Your research based keywords, or lower cost search terms could be activated for some of the day. After all, plenty of people do their research in work hours (naughty). But, for those proven high volume and expensive keywords, it will be more effective if you identify the most likely time that your ad will be viewed. In this instance, possibly Saturday morning or a work day evening.

6. Bid Right

There are lots of different bidding strategies with all of the major PPC platforms, and choosing the right one for your end goals can be critical. On this blog we’ve looked at quite a few of the bidding strategies in depth, so we’ll just cover this in brief here.

check out our best practice tips for PPC

Put simply, the different bidding strategies are best used for different for different end goals. 

  • CPM (cost per mille/one thousand impressions): Is best for maximising impressions of your ad and boosting visibility
  • CPC/CPV (cost per click/view): Ideal for optimising the cost you wish to pay per click or view on your ads or videos
  • Maximise Clicks: A useful way to get the most out of a limited budget for individual clicks on an ad
  • CPA (cost per acquisition): Designed for those looking to maximise their website conversions

Working with your marketing strategy, your budget and your advertising goals, you should optimise your bidding strategy so that it works best for you. 

7. Target Obscure Variations of Your KWs

A little bit of random doesn’t harm. In fact, with regards to PPC strategies, it can add a whole other dimension to your advertising campaign.

These obscure variations might be phrases or terms that only some people use, perhaps in specific locales or dialect. The trick here is that you’re targeting a market or a method that will probably yield a low search volume, but could be an interesting hook into a niche market.

For example:

Focus phrase or KW: Package holidays for families


I need a holiday, where shall I go on holiday next, tell me where I should take my family in August, where can I go on a summer holiday that isn’t expensive

Focus phrase of KW: Running shoes


Find me shoes that won’t break in six months, I need new trainers/sneakers for next week, shoes that are environmentally sustainable

You’ll notice in these that many of my suggested variations are optimised for voice search. In our marketing strategies for 2020 post, we looked at the fact that voice search is going to be a growing sector. 

Have fun with finding random search terms, experiment, see what works and what doesn’t. Ask your current customers how they use their voice search devices and what terms they use to find what they want and you might find some interesting results.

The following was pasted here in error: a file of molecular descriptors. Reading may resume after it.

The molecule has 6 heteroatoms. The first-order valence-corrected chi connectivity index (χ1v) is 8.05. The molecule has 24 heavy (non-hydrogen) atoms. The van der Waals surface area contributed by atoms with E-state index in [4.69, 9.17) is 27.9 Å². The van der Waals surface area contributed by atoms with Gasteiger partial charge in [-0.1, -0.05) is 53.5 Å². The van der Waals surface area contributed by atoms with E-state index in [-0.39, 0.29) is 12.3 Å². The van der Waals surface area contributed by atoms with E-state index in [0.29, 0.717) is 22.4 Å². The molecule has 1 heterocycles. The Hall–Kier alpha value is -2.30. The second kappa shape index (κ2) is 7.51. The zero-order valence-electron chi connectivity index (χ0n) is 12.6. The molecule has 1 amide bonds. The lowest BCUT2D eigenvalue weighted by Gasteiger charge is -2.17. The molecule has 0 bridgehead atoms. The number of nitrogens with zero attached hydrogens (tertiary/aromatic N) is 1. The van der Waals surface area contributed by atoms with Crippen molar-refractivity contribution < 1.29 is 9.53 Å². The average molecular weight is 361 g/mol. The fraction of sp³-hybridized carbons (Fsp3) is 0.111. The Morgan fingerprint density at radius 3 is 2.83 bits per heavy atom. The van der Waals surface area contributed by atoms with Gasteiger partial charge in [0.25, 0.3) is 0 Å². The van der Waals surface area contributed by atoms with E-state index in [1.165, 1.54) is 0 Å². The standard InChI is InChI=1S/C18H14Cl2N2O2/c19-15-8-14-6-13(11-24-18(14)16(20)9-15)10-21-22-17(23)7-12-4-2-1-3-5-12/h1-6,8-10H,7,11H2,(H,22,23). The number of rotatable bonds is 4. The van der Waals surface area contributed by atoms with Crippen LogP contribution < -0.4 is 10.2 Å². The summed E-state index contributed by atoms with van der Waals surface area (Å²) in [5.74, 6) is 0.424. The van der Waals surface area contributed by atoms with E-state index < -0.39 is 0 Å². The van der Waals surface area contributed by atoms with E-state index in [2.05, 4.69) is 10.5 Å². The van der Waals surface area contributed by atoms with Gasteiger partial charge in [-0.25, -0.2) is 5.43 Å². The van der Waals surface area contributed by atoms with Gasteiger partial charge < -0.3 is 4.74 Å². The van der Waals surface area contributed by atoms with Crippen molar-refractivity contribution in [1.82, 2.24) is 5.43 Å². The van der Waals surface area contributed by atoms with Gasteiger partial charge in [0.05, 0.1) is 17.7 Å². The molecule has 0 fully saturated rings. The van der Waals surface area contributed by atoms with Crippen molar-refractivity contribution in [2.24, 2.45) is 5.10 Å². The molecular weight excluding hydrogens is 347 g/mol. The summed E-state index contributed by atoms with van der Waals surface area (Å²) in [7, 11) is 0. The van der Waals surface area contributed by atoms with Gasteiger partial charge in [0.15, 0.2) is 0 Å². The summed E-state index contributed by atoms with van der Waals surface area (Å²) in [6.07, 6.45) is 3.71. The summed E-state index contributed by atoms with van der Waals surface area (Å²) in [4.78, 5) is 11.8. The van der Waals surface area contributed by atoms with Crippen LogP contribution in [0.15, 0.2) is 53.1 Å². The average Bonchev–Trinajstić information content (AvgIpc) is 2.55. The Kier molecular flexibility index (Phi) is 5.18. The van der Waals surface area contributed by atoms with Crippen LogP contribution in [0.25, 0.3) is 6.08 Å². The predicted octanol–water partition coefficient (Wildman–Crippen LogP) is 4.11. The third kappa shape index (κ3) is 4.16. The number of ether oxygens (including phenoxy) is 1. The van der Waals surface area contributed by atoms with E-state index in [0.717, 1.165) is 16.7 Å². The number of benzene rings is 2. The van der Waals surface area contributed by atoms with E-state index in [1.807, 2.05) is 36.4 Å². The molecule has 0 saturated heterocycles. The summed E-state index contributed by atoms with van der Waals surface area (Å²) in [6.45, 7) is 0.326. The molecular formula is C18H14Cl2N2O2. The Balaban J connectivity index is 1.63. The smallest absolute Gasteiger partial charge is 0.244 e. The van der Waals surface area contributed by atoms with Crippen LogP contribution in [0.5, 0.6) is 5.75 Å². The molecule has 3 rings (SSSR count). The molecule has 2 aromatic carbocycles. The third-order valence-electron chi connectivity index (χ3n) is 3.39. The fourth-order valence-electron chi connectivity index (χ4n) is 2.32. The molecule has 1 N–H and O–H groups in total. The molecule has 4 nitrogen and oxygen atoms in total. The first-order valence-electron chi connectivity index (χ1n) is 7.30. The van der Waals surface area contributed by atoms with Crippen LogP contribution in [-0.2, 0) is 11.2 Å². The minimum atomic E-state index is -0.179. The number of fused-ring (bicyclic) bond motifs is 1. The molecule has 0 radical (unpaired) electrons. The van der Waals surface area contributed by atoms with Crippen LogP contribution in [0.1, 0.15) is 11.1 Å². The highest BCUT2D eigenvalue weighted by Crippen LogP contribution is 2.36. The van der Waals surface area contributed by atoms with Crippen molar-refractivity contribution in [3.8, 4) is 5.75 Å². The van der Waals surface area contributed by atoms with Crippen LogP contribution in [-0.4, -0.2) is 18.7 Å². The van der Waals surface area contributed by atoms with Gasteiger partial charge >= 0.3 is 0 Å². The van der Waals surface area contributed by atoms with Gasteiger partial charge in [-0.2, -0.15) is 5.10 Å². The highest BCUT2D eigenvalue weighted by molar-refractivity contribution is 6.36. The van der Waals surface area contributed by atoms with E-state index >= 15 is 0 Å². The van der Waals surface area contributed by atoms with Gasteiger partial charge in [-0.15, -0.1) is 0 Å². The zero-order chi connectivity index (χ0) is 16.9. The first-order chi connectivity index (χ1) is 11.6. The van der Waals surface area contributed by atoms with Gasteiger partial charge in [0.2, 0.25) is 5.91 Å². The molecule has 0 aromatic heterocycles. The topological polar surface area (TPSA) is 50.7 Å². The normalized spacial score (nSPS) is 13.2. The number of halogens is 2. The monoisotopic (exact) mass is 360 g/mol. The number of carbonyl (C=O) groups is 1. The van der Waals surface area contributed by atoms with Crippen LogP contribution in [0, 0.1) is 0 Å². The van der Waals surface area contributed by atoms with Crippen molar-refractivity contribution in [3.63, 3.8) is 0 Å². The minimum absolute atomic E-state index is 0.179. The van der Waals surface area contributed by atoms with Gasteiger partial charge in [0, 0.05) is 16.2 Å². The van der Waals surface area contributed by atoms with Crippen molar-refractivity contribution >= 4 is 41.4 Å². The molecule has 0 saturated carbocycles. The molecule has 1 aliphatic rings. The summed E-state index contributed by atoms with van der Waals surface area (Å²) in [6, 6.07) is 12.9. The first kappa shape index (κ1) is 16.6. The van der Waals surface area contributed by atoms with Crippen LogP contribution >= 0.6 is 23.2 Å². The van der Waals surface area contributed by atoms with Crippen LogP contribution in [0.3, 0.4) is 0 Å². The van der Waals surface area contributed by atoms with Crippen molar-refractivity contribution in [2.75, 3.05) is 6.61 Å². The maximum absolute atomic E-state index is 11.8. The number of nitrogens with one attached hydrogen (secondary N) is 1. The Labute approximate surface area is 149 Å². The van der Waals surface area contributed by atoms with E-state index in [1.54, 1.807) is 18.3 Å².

8. Use DKI (Dynamic Keyword Insertion)

Yes, we’ve got this far down the list before we come to a technical strategy. But, dynamic keyword insertion is a clever little feature, that is actually very easy to use and can be a useful way to switch up your ads. How does it work?

If you have a store that sells multiple products or services and you want to create an ad that adjusts to your customer search, you can add a snippet of code to your ad. This snippet will contain information that can be used to change the displayed keyword on your ad.

For example, if you run a store that sells coffee, you might want to switch your headline from:

Buy best quality {Keyword: Coffee}


Buy best quality {Java coffee}

Buy best quality {Italian coffee}

You can specify the keywords that get replaced and activated when setting up your ad. However, it is a feature that needs to be used with care as the copy needs to fit within the character limit and to also make sense when read. 

Using DKI is an interesting PPC campaign strategy, and one that could be a useful addition to your marketing in 2020.

9. Monitor Your Clicks

Whatever your industry or your marketing budget, it’s very likely that your ad will be affected by what Google calls invalid clicks. This catch all title refers to any click on your paid ad that isn’t from a genuine human, or multiple clicks from the same source.

As part of the best practice for any PPC campaign, keeping tabs on the sources of those clicks can save you a whole heap of money. In fact, with one in four clicks on paid ads (yup, 25%) estimated to be from automated sources, most marketers are paying out a sizeable chunk of their budget for no gain.

So, how can you protect against this?

The manual solution is to monitor the IP addresses, timestamps and user agents. This can help you to identify whether there has been automated or fraudulent activity from a specific source. However, this isn’t always the most effective solution, as things like VPNs or public networks can be a reason for multiple site visits. 

You can also specify your ad targeting to specific geographic areas, which can also limit your exposure to invalid clicks or click fraud. This isn’t 100% effective though as those sneaky bots can find ads targeting pretty much anywhere, regardless of their server’s geographic location.

Currently, the most effective method to safeguard against invalid clicks and click fraud is by using automated anti-click fraud software such as ClickCease. By incorporating this software into your PPC campaign strategy, you could find that you save anything up to 25% on fraudulent clicks. 

If you’re running a PPC ad campaign, especially one with a high budget, we strongly suggest seeing how much of a difference ClickCease can make. We offer a 14 day free trial, so you can see for yourself how effective a solution it can be.